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From Empire to Orient: Travellers to the Middle East 1830-1926

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Synopses & Reviews

Publisher Comments:

From Empire to Orient offers an alternative perspective on Britain's late imperial period by looking at the lives and the writings of the men who chose to defy the conventional social and political attitudes of the British ruling classes towards the Near East. Between the Greek revolt in 1830 and the fall of the Caliphate in 1924 a different kind of voice was heard that was both anti-Imperialist and pro-Islamic. Geoffrey Nash places David Urquhart 's passionate belief in the ideal of municipal government in Turkey, W.S. Blunt's enthusiasm for the Egyptian reformers of the Azhar, E.G. Browne's zeal for the Persian revolution and Marmaduke Pickthall's pained advocacy of the cause of the Young Turks into their political and historical context and into the context of their writings. The author argues that the actions of these men represented a distinctive identification with the Islamic world and of the involvement of the West in its politics. By condemning Britain's maneuvers and choice of allies in the Near East, each of these writers embellished a narrative of betrayal and a breach with the British educated classes' view of the Islamic East. Through the lives and writings of these men who identified so passionately with the Islamic world, Nash offers a fascinating perspective on Britain's late imperial period.

Synopsis:

From Empire to Orient offers an alternative perspective on Britain's late imperial period by looking at the lives and the writings of the men who chose to defy the conventional social and political attitudes of the British ruling classes towards the Near East. Between the Greek revolt in 1830 and the fall of the Caliphate in 1924 a different kind of voice was heard that was both anti-Imperialist and pro-Islamic. Geoffrey Nash places David Urquhart 's passionate belief in the ideal of municipal government in Turkey, W.S. Blunt's enthusiasm for the Egyptian reformers of the Azhar, E.G. Browne's zeal for the Persian revolution and Marmaduke Pickthall's pained advocacy of the cause of the Young Turks into their political and historical context and into the context of their writings. The author argues that the actions of these men represented a distinctive identification with the Islamic world and of the involvement of the West in its politics. By condemning Britain's maneuvers and choice of allies in the Near East, each of these writers embellished a narrative of betrayal and a breach with the British educated classes' view of the Islamic East. Through the lives and writings of these men who identified so passionately with the Islamic world, Nash offers a fascinating perspective on Britain's late imperial period.

About the Author

Geoffrey P. Nash is Lecturer in English at the University of Sunderland. He was educated at Oxford and London universities and was previously an Associate Professor at the University of Qatar.

Table of Contents

Acknowledgements
Introduction
Britain, Islam and Empire: Some Dissenting Voices
David Urquhart and the Patronage of the East
W.S. Blunt: From Oriental Traveller to Anti-Imperialist Agitator
Lord Curzon and Britain's Empire in the East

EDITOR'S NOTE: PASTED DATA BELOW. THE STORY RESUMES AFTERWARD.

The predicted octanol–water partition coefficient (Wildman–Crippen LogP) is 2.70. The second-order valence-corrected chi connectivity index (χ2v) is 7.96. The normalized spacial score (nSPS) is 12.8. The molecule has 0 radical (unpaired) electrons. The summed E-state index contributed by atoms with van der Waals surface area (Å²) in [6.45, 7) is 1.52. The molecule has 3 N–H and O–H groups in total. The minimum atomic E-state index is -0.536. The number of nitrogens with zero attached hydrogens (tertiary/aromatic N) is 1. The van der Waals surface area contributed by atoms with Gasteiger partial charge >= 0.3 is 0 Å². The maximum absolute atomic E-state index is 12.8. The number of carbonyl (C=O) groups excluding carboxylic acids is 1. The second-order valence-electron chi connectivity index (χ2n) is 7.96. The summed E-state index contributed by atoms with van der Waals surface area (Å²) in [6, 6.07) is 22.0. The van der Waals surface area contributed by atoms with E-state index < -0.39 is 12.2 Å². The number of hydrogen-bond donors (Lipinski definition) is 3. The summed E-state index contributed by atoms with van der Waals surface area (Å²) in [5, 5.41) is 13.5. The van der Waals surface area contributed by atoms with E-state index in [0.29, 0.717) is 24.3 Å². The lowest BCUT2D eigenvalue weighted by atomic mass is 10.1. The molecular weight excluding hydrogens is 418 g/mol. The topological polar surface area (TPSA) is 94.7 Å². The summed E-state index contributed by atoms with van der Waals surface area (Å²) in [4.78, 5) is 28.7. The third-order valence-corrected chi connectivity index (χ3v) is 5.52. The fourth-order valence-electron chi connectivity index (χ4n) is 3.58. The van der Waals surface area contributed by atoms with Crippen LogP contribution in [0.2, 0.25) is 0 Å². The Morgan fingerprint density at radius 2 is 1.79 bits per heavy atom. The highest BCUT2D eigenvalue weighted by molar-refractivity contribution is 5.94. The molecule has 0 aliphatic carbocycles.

Edward Granville Brown and the Persian 'Awakening'
Marmaduke Pickthall and the Governance of Islam
Envoi
Notes
Bibliography
Index

Product Details

ISBN:
9781780764078
Author:
Nash, Geoffrey P.
Publisher:
I. B. Tauris & Company
Subject:
World History-Middle East
Subject:
Great britain
Subject:
Middle East - General
Subject:
Modern - 20th Century
Edition Description:
Trade paper
Publication Date:
20140431
Binding:
TRADE PAPER
Language:
English
Pages:
264
Dimensions:
9.25 x 6.175 in

Related Subjects

History and Social Science » Europe » Great Britain » General History
History and Social Science » Military » General History
History and Social Science » World History » 1650 to Present
History and Social Science » World History » England » General
History and Social Science » World History » General
History and Social Science » World History » Middle East
Science and Mathematics » Physics » General

From Empire to Orient: Travellers to the Middle East 1830-1926 New Trade Paper
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Product details 264 pages I. B. Tauris & Company - English 9781780764078 Reviews:
"Synopsis" by ,
From Empire to Orient offers an alternative perspective on Britain's late imperial period by looking at the lives and the writings of the men who chose to defy the conventional social and political attitudes of the British ruling classes towards the Near East. Between the Greek revolt in 1830 and the fall of the Caliphate in 1924 a different kind of voice was heard that was both anti-Imperialist and pro-Islamic. Geoffrey Nash places David Urquhart 's passionate belief in the ideal of municipal government in Turkey, W.S. Blunt's enthusiasm for the Egyptian reformers of the Azhar, E.G. Browne's zeal for the Persian revolution and Marmaduke Pickthall's pained advocacy of the cause of the Young Turks into their political and historical context and into the context of their writings. The author argues that the actions of these men represented a distinctive identification with the Islamic world and of the involvement of the West in its politics. By condemning Britain's maneuvers and choice of allies in the Near East, each of these writers embellished a narrative of betrayal and a breach with the British educated classes' view of the Islamic East. Through the lives and writings of these men who identified so passionately with the Islamic world, Nash offers a fascinating perspective on Britain's late imperial period.
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